CEDAR RAPIDS — The Texas energy company that hopes to build a crude oil pipeline through Iowa released new information detailing the proposed project’s economic benefits, including a more than $1.35 billion capital investment in the state.
But before construction can begin, the pipeline still has many hurdles to clear.
The 1,100-mile-long pipeline would stretch from the Bakken supply area in North Dakota to Pakota, Ill., slicing diagonally across Iowa and 17 of its counties.
It would have the capacity to move 450,000 barrels a day to several markets, including those in the Midwest and East Coast, as well as the Gulf Coast through a second pipeline.
Dakota Access LLC, which is owned by Dallas-based Energy Transfer Partners, said the multistate $3.7 billion project would create between 8,000 and 12,000 construction jobs. It also would generate $129 million annually in property and income taxes and $74 million in sales taxes.
Here in Iowa, the company projects the construction of 343 miles of pipeline through the state would create between 2,000 and 4,000 temporary jobs and 12 to 15 permanent jobs.
The $1.35 billion capital investment would generate $33 million in sales tax during construction and $30 million in property taxes in 2017, the company said.
Dakota Access wants the pipeline to be in use by 2016, but the project is far from a done deal.
It first must get regulatory approval from the Iowa Utilities Board as well as its counterparts in North Dakota, South Dakota and Illinois.
The company said it plans to file for the necessary permits in Iowa at the start of 2015 after filing for permits in North Dakota, South Dakota and Illinois by the end of this year.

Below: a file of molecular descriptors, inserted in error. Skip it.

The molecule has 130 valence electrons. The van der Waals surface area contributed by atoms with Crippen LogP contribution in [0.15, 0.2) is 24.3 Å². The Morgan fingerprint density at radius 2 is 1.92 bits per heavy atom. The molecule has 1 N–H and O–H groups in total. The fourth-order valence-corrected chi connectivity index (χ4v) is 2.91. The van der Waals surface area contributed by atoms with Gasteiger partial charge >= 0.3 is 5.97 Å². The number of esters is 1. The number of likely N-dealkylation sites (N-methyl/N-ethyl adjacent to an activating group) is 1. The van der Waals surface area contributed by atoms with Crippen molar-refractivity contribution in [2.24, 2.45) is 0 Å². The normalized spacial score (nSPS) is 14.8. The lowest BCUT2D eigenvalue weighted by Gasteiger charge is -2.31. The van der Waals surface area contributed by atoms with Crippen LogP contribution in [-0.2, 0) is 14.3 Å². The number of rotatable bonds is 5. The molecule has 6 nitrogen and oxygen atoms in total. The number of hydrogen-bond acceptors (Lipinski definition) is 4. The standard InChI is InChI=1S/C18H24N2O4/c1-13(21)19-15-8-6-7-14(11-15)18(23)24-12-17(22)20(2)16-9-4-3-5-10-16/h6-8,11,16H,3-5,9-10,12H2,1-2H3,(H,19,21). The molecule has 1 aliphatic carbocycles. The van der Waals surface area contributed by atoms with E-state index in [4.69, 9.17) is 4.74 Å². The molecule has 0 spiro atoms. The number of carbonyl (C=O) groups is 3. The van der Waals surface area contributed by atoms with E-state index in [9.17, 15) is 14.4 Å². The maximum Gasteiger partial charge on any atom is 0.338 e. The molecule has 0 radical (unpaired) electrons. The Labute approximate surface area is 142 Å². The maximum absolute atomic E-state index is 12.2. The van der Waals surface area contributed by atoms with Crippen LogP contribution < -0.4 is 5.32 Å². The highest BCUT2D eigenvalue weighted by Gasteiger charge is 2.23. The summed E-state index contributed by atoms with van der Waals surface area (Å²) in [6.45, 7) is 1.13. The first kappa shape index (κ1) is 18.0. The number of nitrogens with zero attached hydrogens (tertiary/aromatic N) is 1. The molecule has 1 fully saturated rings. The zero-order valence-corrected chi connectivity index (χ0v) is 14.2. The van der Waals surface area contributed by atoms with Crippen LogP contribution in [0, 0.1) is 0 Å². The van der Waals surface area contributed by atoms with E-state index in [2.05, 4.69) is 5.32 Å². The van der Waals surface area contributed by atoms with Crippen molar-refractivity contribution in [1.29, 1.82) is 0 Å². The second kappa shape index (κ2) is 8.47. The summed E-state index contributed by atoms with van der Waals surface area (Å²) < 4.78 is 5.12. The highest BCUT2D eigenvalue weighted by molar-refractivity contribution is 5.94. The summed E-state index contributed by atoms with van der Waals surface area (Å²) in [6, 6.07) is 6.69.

Vicky Granado, a spokeswoman for the proposed pipeline project, said Dakota Access held open houses about the project in Illinois last week and will hold similar events in North Dakota and South Dakota over the next two weeks.
Meetings have not been set for Iowa, she said, but should be shortly.
To put a pipeline on private property, Dakota Access must obtain the necessary rights from the landowner through voluntary easement or eminent domain as well as provide a land-restoration plan, showing how restoration laws will be met.
The company estimates that it will make $189 million in direct payments to landowners in easement payments. It is in the process of developing a specific agriculture-crossing plan, which will need to be approved by the applicable state agencies and presented to landowners for comment, the company said.
It also will have to hold informational meetings for the public in each of the 17 Iowa counties the pipeline could affect before a petition and review process can begin, according to the Iowa Utilities Board.
Granado said the company is aiming for a December meeting with the state’s utilities board, and Rob Hillesland, a utilities board spokesman, confirmed that he heard talks of a December meeting but nothing has been scheduled.
In addition to the utilities board approval, Dakota Access would have to obtain a number of Department of Natural Resources local-impact permits for air quality, water discharge, stormwater, flood plain and even sovereign lands, if the pipeline runs through state parks or public lakes, said Kevin Baskins, a DNR spokesman.
But Baskins said no permits have been sought as the company likely is holding off until it receives approval from the Iowa Utilities Board.
BUILDING ‘IN SPREADS’
When the project first was proposed in July, those involved with the various permitting processes had doubts the company would meet its target end date. However, Granado said the company is on track for the pipeline to be in use by 2016.
“When you build a pipeline, you build it in spreads,” she said. “You don’t start at point A and build down. You have multiple construction crews working.”
She could not estimate how many construction companies would be hired or how many crews would be working at one time.
The company is pushing for a quick turnaround, Granado said, because there is a serious need to ship crude oil out of North Dakota, and pipelines are a safer way to transport it than rail.
The increase in crude oil production in North Dakota also has created transportation strains, she said, adding there are not enough cars to move grain out of the upper Midwest, and tariffs on grain rail cars have increased.
“We don’t have enough infrastructure to get the crude oil out to the marketplace,” she said.
Project counties for Dakota Access Pipeline (DAPL) route, subject to change
For a closer look at the pipeline route through the four states, see this DAPL document. For an even more detailed look at the pipeline route through Iowa counties, including the 3/4-mile wide notification corridor, click here.